With the Kiso-ji section of the Nakasendō coming to an end on my last walk I needed to decide on a plan to continue. Either turn around and start again heading northeast back along the Kiso-ji again (but why so soon?) or continue walking west along the Nakasendō.
I first visited the small town of Wajima (輪島) on the Noto Peninsula (能登半島) while on a bike packing trip back in 2015. Protruding out into the Sea of Japan on the Hokuriku coast (北陸), the Noto Peninsula is one of my favourite places in Japan, and one that has been regularly visited since that first trip.
We didn’t make it all the way to Takadoyasan (高鳥屋山) – I was carrying 11 kilos of daughter on my back and I’d never hiked this trail before. Logic dictated that we take it easy and stay well within our limits.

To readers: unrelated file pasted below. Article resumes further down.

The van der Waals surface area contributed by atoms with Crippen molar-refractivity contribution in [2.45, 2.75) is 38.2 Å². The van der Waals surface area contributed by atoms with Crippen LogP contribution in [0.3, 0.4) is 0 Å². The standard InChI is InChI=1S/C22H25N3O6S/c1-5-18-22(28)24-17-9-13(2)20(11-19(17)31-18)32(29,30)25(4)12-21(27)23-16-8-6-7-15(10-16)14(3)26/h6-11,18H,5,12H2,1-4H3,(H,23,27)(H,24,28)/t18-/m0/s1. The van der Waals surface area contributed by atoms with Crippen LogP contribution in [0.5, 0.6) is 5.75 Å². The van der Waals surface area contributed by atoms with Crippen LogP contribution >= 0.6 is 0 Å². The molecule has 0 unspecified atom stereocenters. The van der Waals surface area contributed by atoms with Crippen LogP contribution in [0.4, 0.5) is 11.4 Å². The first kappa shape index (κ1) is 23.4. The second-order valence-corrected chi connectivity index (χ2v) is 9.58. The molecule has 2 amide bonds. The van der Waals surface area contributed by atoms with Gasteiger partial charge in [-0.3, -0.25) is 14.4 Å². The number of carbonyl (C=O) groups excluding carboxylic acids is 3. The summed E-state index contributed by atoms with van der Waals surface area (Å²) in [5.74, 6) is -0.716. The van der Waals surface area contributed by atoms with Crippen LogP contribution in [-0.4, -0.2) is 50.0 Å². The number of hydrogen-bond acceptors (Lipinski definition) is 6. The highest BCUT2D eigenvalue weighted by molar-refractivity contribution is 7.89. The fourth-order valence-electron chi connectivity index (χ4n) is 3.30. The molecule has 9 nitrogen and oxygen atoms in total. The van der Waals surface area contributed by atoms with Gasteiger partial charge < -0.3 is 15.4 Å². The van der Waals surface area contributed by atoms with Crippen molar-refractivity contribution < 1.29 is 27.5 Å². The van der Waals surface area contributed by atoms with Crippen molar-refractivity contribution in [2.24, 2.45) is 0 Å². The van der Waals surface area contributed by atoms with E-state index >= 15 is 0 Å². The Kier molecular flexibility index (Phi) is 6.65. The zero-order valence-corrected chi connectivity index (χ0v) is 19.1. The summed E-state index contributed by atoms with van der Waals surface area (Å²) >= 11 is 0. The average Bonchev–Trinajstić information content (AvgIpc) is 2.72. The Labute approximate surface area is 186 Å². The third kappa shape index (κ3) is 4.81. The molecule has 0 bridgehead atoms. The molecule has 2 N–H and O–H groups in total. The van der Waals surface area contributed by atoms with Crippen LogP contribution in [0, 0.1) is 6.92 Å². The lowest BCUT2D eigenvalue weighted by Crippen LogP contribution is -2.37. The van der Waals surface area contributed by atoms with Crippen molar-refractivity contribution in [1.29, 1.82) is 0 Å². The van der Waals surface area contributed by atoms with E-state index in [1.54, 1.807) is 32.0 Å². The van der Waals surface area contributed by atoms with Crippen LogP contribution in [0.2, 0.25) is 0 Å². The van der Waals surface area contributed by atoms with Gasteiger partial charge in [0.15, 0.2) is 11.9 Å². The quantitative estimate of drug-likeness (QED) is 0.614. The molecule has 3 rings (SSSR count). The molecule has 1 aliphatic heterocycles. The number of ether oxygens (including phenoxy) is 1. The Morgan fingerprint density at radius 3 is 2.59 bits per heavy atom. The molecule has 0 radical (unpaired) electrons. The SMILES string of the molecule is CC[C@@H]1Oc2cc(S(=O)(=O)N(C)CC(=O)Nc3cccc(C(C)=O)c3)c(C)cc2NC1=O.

Magome (馬籠) and Tsumago (妻籠) — possibly the two most popular villages on the Nakasendō (中山道). My first visit was way back in 2000 if memory serves me well and I’ve been back on numerous occasions ever since.
There has always been a part of me that relishes the knowledge that more than likely I was the only one out there on a road bike that day. Even now as the weekend downpour shows no sign of letting up part of me wants to be outside.
Ginko trees (inchō・銀杏), along with momiji (紅葉) and persimmon (kaki・柿 – not to be confused with the other kaki meaning oyster) make for a staple of the Japanese autumn.
After I’d finished I sat waiting a couple of kilometres from where the festival was about to start at a michi-no-eki and I wondered why I hadn’t just jumped in the car with everyone else.
Photo above – A brief glimpse of the Mt. Shiomi area in the Minami Alps. As I mentioned in a